French radical cinema reaches the end of the road.


written and directed by Jean-Luc Godard with Mireille Darc and Jean Yanne runs May 25-31 at Grand Illusion

WHAT MOST REMEMBER about Weekend is the famous traffic jam with its seemingly unending tracking shot down the line of cars (horns blaring triumphantly), its occupants' funny antics, and their indifference to the corpses and flames. Roland and Corrine are driving to the country to visit—and poison—her parents, hoping to collect on the will. Reminiscent of Ionesco or Bu�, Weekend's an avant-garde twist on the road movie in a brutal, hellion world of mad materialism, where people wave guns at the least provocation. It definitely isn't a popcorn flick or a date film.

While critics laud Jean-Luc Godard for his creative excitement during the French New Wave, most people find him challenging at best, and more likely baffling, irritating, and offensive. Here, one might grasp the metaphor of Marxist hippie cannibals (at least as Godard indicates it's a metaphor), but what are we to make of the dull, spinning camera that shows nothing of interest? Or the static shot of one workman while a second speaks his thoughts off-screen?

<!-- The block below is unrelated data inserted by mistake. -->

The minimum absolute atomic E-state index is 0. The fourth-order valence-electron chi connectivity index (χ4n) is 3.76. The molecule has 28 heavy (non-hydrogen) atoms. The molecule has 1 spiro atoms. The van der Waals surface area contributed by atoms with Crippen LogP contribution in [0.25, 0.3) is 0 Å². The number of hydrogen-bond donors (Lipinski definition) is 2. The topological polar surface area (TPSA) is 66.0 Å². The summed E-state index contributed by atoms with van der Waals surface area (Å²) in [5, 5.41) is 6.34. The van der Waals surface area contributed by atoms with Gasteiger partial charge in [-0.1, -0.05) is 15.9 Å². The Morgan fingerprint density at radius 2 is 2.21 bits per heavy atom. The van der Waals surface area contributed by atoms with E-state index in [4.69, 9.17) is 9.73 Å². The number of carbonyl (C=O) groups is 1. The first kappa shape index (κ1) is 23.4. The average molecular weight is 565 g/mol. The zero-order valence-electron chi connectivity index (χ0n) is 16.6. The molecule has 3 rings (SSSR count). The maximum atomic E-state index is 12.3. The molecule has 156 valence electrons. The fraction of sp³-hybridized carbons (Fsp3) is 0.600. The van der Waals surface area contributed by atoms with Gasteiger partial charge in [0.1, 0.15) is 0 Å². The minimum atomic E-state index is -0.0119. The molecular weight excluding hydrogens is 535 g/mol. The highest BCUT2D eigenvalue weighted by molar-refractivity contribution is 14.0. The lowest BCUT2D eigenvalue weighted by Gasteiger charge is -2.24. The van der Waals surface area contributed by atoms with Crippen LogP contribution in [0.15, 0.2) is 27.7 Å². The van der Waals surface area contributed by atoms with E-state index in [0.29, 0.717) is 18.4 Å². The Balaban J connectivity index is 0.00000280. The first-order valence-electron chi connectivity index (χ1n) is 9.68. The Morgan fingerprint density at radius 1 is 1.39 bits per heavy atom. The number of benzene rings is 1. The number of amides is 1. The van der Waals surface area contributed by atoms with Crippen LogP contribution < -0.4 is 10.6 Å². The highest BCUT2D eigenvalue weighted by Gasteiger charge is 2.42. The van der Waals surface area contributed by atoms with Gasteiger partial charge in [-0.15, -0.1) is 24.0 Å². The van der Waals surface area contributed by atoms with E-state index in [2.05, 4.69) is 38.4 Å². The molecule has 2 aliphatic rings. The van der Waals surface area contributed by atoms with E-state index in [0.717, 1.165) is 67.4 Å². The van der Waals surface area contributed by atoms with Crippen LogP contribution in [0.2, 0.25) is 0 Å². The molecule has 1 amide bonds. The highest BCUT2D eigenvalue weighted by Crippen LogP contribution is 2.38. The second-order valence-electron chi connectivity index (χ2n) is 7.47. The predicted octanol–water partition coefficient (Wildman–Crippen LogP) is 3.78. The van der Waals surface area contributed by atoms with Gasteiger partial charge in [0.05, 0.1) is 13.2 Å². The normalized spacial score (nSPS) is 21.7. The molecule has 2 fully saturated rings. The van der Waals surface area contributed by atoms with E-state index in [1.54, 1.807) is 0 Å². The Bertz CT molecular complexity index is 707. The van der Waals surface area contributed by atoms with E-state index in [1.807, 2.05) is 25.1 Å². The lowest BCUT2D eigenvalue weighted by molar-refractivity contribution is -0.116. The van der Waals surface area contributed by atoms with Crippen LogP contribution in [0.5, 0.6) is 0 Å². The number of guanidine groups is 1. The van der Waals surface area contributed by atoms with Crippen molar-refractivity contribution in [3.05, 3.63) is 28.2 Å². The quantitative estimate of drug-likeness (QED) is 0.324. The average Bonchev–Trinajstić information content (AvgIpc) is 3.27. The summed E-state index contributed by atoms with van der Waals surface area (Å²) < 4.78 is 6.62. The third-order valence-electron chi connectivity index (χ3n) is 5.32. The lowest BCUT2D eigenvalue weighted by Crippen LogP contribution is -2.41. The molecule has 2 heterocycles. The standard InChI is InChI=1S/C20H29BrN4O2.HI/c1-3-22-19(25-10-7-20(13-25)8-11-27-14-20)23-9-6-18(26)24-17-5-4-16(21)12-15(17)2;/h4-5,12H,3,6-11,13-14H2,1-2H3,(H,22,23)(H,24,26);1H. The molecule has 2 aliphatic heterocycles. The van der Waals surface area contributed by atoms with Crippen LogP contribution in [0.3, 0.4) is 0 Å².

In an early scene that seems deceptively out of place, Corrine, curled in bra and panties, makes an engrossing erotic confession to fully clothed Roland—quelle Fran硩s!—of her sexual domination by another couple. She speaks flatly; he listens distantly. We're drawn in, and we squirm. Yet two later sentences leave us tottering, unsure if the event was real.

Of course it's not real, Godard says, it's a film. Repeatedly, we hear his dissatisfaction with the medium he once boasted could convey "the truth 24 times a second." When the couple tries to hitch a ride, Roland asks each driver if they are real or a film character. To the latter, he snarls, "No, you lie too much." He sets one character ablaze—no matter, he shrugs, she was fictional. Then Godard unflinchingly shows us the very real slaughter of a pig, as if to ask, "Do you prefer it?"

It's easier to recognize Godard's crisis of faith in hindsight now that we know this as his last energetic work before 18 years of cinema atheism. (1985 marks his next interesting effort, Hail Mary.) To those who chafe at auteurist arrogance, his shaken belief may appear to be rough justice. But the impact this 1967 film still has suggests that Godard was right about the power of cinema in the first place. The muddled, perplexing, outrageous, maddening, brilliant, stumbling Weekend still provokes. Its daring brings our speeding attention to a standstill.

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